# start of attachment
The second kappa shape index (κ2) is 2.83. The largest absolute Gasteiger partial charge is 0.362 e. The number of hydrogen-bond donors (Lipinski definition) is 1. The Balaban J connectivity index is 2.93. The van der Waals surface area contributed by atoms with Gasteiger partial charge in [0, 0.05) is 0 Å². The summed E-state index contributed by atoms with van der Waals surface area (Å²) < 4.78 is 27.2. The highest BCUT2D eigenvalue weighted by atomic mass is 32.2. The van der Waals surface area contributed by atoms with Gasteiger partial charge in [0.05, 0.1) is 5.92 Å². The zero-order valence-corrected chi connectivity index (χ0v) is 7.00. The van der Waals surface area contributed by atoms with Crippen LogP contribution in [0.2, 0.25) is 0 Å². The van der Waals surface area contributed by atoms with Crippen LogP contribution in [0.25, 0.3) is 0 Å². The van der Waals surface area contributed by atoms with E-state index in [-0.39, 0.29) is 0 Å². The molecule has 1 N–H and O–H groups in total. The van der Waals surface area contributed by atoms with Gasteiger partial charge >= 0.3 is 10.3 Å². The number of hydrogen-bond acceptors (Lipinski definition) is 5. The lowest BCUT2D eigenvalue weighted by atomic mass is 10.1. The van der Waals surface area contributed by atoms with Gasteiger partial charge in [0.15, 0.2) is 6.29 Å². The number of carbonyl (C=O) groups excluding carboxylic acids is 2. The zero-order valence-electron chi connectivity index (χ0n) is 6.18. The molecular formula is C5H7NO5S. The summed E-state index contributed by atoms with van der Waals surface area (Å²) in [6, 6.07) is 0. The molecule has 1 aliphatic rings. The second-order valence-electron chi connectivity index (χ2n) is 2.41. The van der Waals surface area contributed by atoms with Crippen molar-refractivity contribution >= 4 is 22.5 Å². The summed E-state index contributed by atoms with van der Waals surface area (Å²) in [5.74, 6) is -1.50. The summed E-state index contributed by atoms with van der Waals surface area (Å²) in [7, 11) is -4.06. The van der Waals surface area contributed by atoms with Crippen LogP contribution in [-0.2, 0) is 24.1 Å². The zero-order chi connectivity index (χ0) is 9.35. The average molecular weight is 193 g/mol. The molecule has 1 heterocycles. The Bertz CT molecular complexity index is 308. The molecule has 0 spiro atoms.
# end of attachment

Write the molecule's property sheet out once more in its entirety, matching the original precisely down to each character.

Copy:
The second kappa shape index (κ2) is 2.83. The largest absolute Gasteiger partial charge is 0.362 e. The number of hydrogen-bond donors (Lipinski definition) is 1. The Balaban J connectivity index is 2.93. The van der Waals surface area contributed by atoms with Gasteiger partial charge in [0, 0.05) is 0 Å². The summed E-state index contributed by atoms with van der Waals surface area (Å²) < 4.78 is 27.2. The highest BCUT2D eigenvalue weighted by atomic mass is 32.2. The van der Waals surface area contributed by atoms with Gasteiger partial charge in [0.05, 0.1) is 5.92 Å². The zero-order valence-corrected chi connectivity index (χ0v) is 7.00. The van der Waals surface area contributed by atoms with Crippen LogP contribution in [0.2, 0.25) is 0 Å². The van der Waals surface area contributed by atoms with Crippen LogP contribution in [0.25, 0.3) is 0 Å². The van der Waals surface area contributed by atoms with E-state index in [-0.39, 0.29) is 0 Å². The molecule has 1 N–H and O–H groups in total. The van der Waals surface area contributed by atoms with Gasteiger partial charge >= 0.3 is 10.3 Å². The number of hydrogen-bond acceptors (Lipinski definition) is 5. The lowest BCUT2D eigenvalue weighted by atomic mass is 10.1. The van der Waals surface area contributed by atoms with Gasteiger partial charge in [0.15, 0.2) is 6.29 Å². The number of carbonyl (C=O) groups excluding carboxylic acids is 2. The zero-order valence-electron chi connectivity index (χ0n) is 6.18. The molecular formula is C5H7NO5S. The summed E-state index contributed by atoms with van der Waals surface area (Å²) in [6, 6.07) is 0. The molecule has 1 aliphatic rings. The second-order valence-electron chi connectivity index (χ2n) is 2.41. The van der Waals surface area contributed by atoms with Crippen molar-refractivity contribution >= 4 is 22.5 Å². The summed E-state index contributed by atoms with van der Waals surface area (Å²) in [5.74, 6) is -1.50. The summed E-state index contributed by atoms with van der Waals surface area (Å²) in [7, 11) is -4.06. The van der Waals surface area contributed by atoms with Crippen LogP contribution in [-0.2, 0) is 24.1 Å². The zero-order chi connectivity index (χ0) is 9.35. The average molecular weight is 193 g/mol. The molecule has 1 heterocycles. The Bertz CT molecular complexity index is 308. The molecule has 0 spiro atoms.